However, as in one embodiment of the present invention, addition of dopant to an oxide semiconductor layer is performed in the state where a gate insulating film is left so as not to expose the oxide semiconductor; thus, the overetching of the oxide semiconductor layer can be prevented and excessive damage to the oxide semiconductor layer can be reduced. In addition, the interface between the oxide semiconductor layer and the gate insulating film is kept clean. Therefore, the characteristics and reliability of the transistor can be improved.

This embodiment can be implemented combining with another embodiment as appropriate.

(Embodiment 12)

The actually measured field-effect mobility of an insulated gate transistor can be lower than its original mobility because of a variety of reasons; this phenomenon occurs not only in the case of using an oxide semiconductor.

One of the reasons that reduce the mobility is a defect inside a semiconductor or a defect at an interface between the semiconductor and an insulating film. When a Levinson model is used, the field-effect mobility on the assumption that no defect exists inside the semiconductor can be calculated theoretically.

Assuming that the original mobility and the measured mobility of a semiconductor are μ0 and μ, respectively, and a potential barrier (such as a grain boundary) exists in the semiconductor, the mobility μ can be expressed as Formula A of FIG. 29A.

E represents the height of the potential barrier, k represents the Boltzmann constant, and T represents the absolute temperature.

When the potential barrier is assumed to be attributed to a defect, Formula B of FIG. 29B can be obtained according to the Levinson model.

e represents the elementary charge, N represents the average defect density per unit area in a channel, ε represents the permittivity of the semiconductor, n represents the number of carriers per unit area in the channel, Cox represents the capacitance per unit area, Vg represents the gate voltage, and t represents the thickness of the channel.

In the case where the thickness of the semiconductor layer is less than or equal to 30 nm, the thickness of the channel may be regarded as being the same as the thickness of the semiconductor layer.

The drain current Id in a linear region can be expressed as Formula C of FIG. 29C.

L represents the channel length and W represents the channel width, and L and W are each 10 μm in this case.

In addition, Vd represents the drain voltage.

When dividing both sides of Formula C by Vg and then taking logarithms of both sides, the Formula D of FIG. 29D can be obtained.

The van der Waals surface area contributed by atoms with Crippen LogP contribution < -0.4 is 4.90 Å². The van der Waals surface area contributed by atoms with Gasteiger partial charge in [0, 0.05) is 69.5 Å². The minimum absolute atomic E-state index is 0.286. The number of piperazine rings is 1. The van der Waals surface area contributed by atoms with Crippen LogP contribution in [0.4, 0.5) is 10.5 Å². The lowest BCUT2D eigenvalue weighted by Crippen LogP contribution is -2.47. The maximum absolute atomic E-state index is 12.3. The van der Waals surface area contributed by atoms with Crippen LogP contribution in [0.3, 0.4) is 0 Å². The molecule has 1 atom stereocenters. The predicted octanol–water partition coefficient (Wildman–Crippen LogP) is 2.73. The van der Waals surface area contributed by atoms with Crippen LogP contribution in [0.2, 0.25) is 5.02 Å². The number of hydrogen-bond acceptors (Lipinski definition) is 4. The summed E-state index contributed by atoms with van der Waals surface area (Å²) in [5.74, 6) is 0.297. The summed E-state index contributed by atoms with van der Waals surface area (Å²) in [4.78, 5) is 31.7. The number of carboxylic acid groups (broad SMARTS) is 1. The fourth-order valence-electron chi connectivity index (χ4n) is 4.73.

The right side of Formula C is a function of Vg.

The formula D shows that the defect density N can be obtained from the slope of a line with In(Id/Vg) as the ordinate and 1/Vg as the abscissa.

That is, the defect density can be evaluated from the Id-Vg characteristics of the transistor.

The defect density N of an oxide semiconductor in which the ratio of indium (In), tin (Sn), and zinc (Zn) is 1:1:1 is approximately 1×1012/cm2.

On the basis of the defect density obtained in this manner, or the like, μ0 can be calculated to be 120 cm2/Vs.

The measured mobility of an In—Sn—Zn oxide including a defect is approximately 35 cm2/Vs.

However, assuming that no defect exists inside the semiconductor and at the interface between the semiconductor and an insulating film, the mobility μ0 of the oxide semiconductor is expected to be 120 cm2/Vs.

Note that even when no defect exists inside a semiconductor, scattering at an interface between a channel and a gate insulating film affects the transport property of the transistor. In other words, the mobility μ1 at a position that is distance x away from the interface between the channel and the gate insulating film can be expressed by Formula E of FIG. 29E.

D represents the electric field in the gate direction, and B and G are constants. B and G can be obtained from actual measurement results; according to the above measurement results, B is 4.75×107 cm/s and G is 10 nm (the depth to which the influence of interface scattering reaches).

When D is increased (i.e., when the gate voltage is increased), the second term of Formula E is increased and accordingly the mobility μ1 is decreased.

Calculation results E of the mobility μ of a transistor whose channel includes an ideal oxide semiconductor without a defect inside the semiconductor are shown in FIG. 30.

For the calculation, device simulation software Sentaurus Device manufactured by Synopsys, Inc. was used.

For the calculation, the band gap, the electron affinity, the dielectric constant, and the thickness of the oxide semiconductor were assumed to be 2.8 eV, 4.7 eV, 15, and 15 nm, respectively.

These values were obtained by measurement of a thin film that was formed by a sputtering method.

Further, the work functions of a gate, a source, and a drain were assumed to be 5.5 eV, 4.6 eV, and 4.6 eV, respectively.

The thickness of a gate insulating film was assumed to be 100 nm, and the dielectric constant thereof was assumed to be 4.1. The channel length and the channel width were each assumed to be 10 μm, and the drain voltage Vd was assumed to be 0.1 V.